Life is precious. This phrase is used so frequently that the power in these words can begin to lose strength. Oftentimes, people do not pause long enough to consider the true meaning behind cliches until those phrases become reality. This is what happened to Zach Sobiech and his family when he was diagnosed with a rare form of cancer—osteosarcoma—at the age of 14.
While Zach passed away after a hard-fought battle on May 20, 2013, his story has continued to inspire others to live purposefully and with perseverance. This is in part through the memoir, Fly a Little Higher, which was written by his mother, Laura Sobiech, shortly after his passing. Now we have Clouds, a feature-length film on Disney Plus. Directed by Justin Baldoni, Clouds dramatizes Zach’s decision to live the last year of his life in faithful pursuit of his dreams.
The opening scene is narrated by Zach (Fin Argus), who notes the invincibility felt by teens and how they incorrectly think that “tomorrow might be a better day to start chasing (their) dreams.” This type of mindset is probably indicative of most people. Because our lives are often lived in patterns—going to work, hanging out with certain friends, daily responsibilities—we become complacent with our dreams. We put off the book we have been trying to write, the business we wanted to launch, the new small group we meant to start at church. We begin each day with the intention of taking that first step, only to let our daily routines stop us. We put off our dreams for tomorrow.
Zach’s perspective allowed him to live differently. Early on in the movie, we recognize his comfort with crowds and gift for songwriting at a school talent show, when he performs in place of his best friend Sammy (Sabrina Carpenter) after she succumbs to stage fright. Although already undergoing treatment for cancer, Zach doesn’t think twice about performing in front of a crowded auditorium, even though he hasn’t prepared ahead of time. He exudes confidence when making a lighthearted joke about his appearance and lack of hair, proceeding to sing an exaggerated rendition of LMFAO’s “Sexy and I Know It.” After Zach’s impromptu performance, his mother reads some of the song lyrics that he has written. She encourages him to not try and imitate anyone else, but to offer the world his own unique gifts.
Later, when Zach learns that the cancer is no longer responding to chemo treatments and that he is terminal, we see him wrestling with his purpose. Continuing with school and preparing for college seems pointless in light of the fact that doctors have given him less than 10 months to live. His mother reminds him that while the gravity of what he is facing is difficult, he has been given the opportunity to dictate the legacy he will leave behind.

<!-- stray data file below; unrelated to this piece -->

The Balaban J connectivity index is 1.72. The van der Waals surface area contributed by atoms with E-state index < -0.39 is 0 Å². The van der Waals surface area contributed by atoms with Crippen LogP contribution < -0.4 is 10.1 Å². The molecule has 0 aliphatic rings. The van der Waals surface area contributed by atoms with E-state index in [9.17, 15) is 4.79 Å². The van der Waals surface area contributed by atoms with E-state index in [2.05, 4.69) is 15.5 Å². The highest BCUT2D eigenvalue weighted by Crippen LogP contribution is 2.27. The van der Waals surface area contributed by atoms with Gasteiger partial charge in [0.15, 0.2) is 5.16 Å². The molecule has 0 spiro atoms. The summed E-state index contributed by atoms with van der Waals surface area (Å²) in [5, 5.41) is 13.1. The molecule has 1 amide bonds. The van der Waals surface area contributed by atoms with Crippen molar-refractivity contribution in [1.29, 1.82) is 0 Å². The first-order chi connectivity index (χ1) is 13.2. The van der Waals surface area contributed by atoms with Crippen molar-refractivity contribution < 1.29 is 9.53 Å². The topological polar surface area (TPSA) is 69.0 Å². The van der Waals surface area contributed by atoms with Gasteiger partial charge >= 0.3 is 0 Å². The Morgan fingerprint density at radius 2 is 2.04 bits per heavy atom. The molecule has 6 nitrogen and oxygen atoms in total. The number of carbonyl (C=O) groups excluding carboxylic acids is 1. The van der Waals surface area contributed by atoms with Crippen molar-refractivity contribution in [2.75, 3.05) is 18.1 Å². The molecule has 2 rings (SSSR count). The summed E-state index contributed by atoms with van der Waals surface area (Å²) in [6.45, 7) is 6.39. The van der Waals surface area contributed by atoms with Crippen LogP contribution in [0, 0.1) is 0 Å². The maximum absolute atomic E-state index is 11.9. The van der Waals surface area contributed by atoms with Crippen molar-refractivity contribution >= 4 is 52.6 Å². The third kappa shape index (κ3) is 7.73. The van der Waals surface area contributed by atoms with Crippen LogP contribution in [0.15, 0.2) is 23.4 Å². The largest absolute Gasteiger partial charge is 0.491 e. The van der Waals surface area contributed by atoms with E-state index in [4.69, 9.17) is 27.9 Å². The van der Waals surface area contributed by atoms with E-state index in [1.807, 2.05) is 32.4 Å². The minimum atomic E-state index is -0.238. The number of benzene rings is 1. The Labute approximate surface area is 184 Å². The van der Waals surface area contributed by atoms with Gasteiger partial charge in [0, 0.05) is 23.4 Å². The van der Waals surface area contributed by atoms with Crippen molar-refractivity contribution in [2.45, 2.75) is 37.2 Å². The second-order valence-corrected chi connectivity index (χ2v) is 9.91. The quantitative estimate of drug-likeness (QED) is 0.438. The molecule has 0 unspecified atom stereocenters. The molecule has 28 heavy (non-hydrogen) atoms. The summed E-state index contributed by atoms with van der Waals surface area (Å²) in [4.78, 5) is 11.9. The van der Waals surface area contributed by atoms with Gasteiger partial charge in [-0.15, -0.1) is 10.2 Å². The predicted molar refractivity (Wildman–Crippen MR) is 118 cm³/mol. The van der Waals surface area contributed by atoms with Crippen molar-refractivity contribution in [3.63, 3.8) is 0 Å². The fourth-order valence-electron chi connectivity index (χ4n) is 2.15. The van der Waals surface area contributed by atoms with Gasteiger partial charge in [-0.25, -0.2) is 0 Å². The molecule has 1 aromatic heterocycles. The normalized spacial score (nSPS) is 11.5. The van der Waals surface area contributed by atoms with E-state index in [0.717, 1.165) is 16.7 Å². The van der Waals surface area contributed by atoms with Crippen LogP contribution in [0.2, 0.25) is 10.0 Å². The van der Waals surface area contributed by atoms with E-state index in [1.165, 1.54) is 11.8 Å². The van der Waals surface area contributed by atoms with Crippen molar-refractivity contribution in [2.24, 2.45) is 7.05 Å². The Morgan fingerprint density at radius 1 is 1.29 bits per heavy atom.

Clouds dramatizes Zach’s decision to live the last year of his life in faithful pursuit of his dreams.
While going over his advance directive, Zach tells his mom that he wants Jesus’ parable of the talents read at his funeral. This passage of scripture details how a master entrusted three of his servants with money and his response to their stewardship. The first two servants received praise because they took action and increased the return on the master’s investments. The last servant, however, tells his master that he “was afraid and went out and hid (the) gold in the ground.” As a result, that servant received discipline and what little he was entrusted with was taken away. How often have we been afraid to act on the gifts and opportunities God has given us? We often come up with excuses and try to rationalize our way out of taking that first step.
Zach could have easily succumbed to feelings of defeat. The prognosis from doctors and the reality of how his body was fairing did not leave him nor his friends and family much hope. And yet, God gave him the ability to see that he still had time left to dream. While his body had stopped reacting to treatments, Zach was blessed with enough strength to get out of bed each day. He still had the ability to play guitar and enough creativity to pen songs. He pushed past his fears and became intentional with his gifts and whatever time he had left. He was determined to inspire others and bring them happiness.
Writing songs was a collaborative process; Zach worked with Sammy to write lyrics drawn on their close relationship and life experiences. The first song they uploaded to YouTube—“Fix Me Up”—was created by Sammy writing a line and Zach writing the next one in response. He would then create the acoustic guitar chord progressions. Their song quickly gained thousands of views and led Zach on a path to having his song “Clouds” recorded with a music label. Xylophone accompaniment helped give this song an airy and light tone as Zach was candid about his battle with cancer coming to an end. With each new opportunity to share his music with a larger audience, Zach said “yes,” believing that his music was having a positive impact.
Life is precious. Life is fleeting. But faith is eternal. Zach knew that his time was limited and that he could no longer wait for the right moment to pursue his dreams. He took what he knew—that he had a love for music—and took the next step by sharing that love with the world. The faith he exhibited in 2013 is still impacting others today. His story of faith and hope in the face of a terminal illness is still giving others hope to use their own gifts for the betterment of others. To echo the exhortation given in Clouds’ closing credits: “You don’t have to find out you’re dying to start living.” You don’t have to allow fear to dictate the course of your dreams. You can choose to live by faith.